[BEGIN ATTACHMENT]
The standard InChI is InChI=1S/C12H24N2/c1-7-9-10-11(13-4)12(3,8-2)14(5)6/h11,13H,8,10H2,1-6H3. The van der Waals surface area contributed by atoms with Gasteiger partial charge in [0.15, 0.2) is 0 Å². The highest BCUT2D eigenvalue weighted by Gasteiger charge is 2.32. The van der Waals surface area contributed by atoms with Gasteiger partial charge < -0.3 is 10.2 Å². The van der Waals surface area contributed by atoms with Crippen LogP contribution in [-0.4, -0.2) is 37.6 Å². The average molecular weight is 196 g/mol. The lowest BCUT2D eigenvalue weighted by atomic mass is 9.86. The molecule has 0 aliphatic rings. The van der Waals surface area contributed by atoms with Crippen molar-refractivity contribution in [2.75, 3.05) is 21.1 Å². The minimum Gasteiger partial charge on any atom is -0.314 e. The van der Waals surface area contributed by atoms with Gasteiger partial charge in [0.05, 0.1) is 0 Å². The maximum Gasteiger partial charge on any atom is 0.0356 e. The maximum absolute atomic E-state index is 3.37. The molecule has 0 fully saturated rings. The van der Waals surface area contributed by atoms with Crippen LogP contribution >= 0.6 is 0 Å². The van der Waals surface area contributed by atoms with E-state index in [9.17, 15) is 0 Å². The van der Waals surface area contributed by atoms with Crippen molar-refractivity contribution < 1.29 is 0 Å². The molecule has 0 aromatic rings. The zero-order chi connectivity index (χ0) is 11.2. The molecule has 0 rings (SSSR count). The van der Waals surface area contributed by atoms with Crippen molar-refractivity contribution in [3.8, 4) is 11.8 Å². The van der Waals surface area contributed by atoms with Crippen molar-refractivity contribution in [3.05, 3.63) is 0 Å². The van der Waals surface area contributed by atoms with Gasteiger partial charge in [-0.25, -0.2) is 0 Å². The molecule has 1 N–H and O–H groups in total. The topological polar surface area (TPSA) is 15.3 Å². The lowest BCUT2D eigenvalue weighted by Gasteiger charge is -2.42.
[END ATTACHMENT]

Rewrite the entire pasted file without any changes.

The standard InChI is InChI=1S/C12H24N2/c1-7-9-10-11(13-4)12(3,8-2)14(5)6/h11,13H,8,10H2,1-6H3. The van der Waals surface area contributed by atoms with Gasteiger partial charge in [0.15, 0.2) is 0 Å². The highest BCUT2D eigenvalue weighted by Gasteiger charge is 2.32. The van der Waals surface area contributed by atoms with Gasteiger partial charge < -0.3 is 10.2 Å². The van der Waals surface area contributed by atoms with Crippen LogP contribution in [-0.4, -0.2) is 37.6 Å². The average molecular weight is 196 g/mol. The lowest BCUT2D eigenvalue weighted by atomic mass is 9.86. The molecule has 0 aliphatic rings. The van der Waals surface area contributed by atoms with Crippen molar-refractivity contribution in [2.75, 3.05) is 21.1 Å². The minimum Gasteiger partial charge on any atom is -0.314 e. The van der Waals surface area contributed by atoms with Gasteiger partial charge in [0.05, 0.1) is 0 Å². The maximum Gasteiger partial charge on any atom is 0.0356 e. The maximum absolute atomic E-state index is 3.37. The molecule has 0 fully saturated rings. The van der Waals surface area contributed by atoms with Crippen LogP contribution >= 0.6 is 0 Å². The van der Waals surface area contributed by atoms with E-state index in [9.17, 15) is 0 Å². The van der Waals surface area contributed by atoms with Crippen molar-refractivity contribution < 1.29 is 0 Å². The molecule has 0 aromatic rings. The zero-order chi connectivity index (χ0) is 11.2. The molecule has 0 rings (SSSR count). The van der Waals surface area contributed by atoms with Crippen molar-refractivity contribution in [3.8, 4) is 11.8 Å². The van der Waals surface area contributed by atoms with Crippen molar-refractivity contribution in [3.05, 3.63) is 0 Å². The van der Waals surface area contributed by atoms with Gasteiger partial charge in [-0.25, -0.2) is 0 Å². The molecule has 1 N–H and O–H groups in total. The topological polar surface area (TPSA) is 15.3 Å². The lowest BCUT2D eigenvalue weighted by Gasteiger charge is -2.42.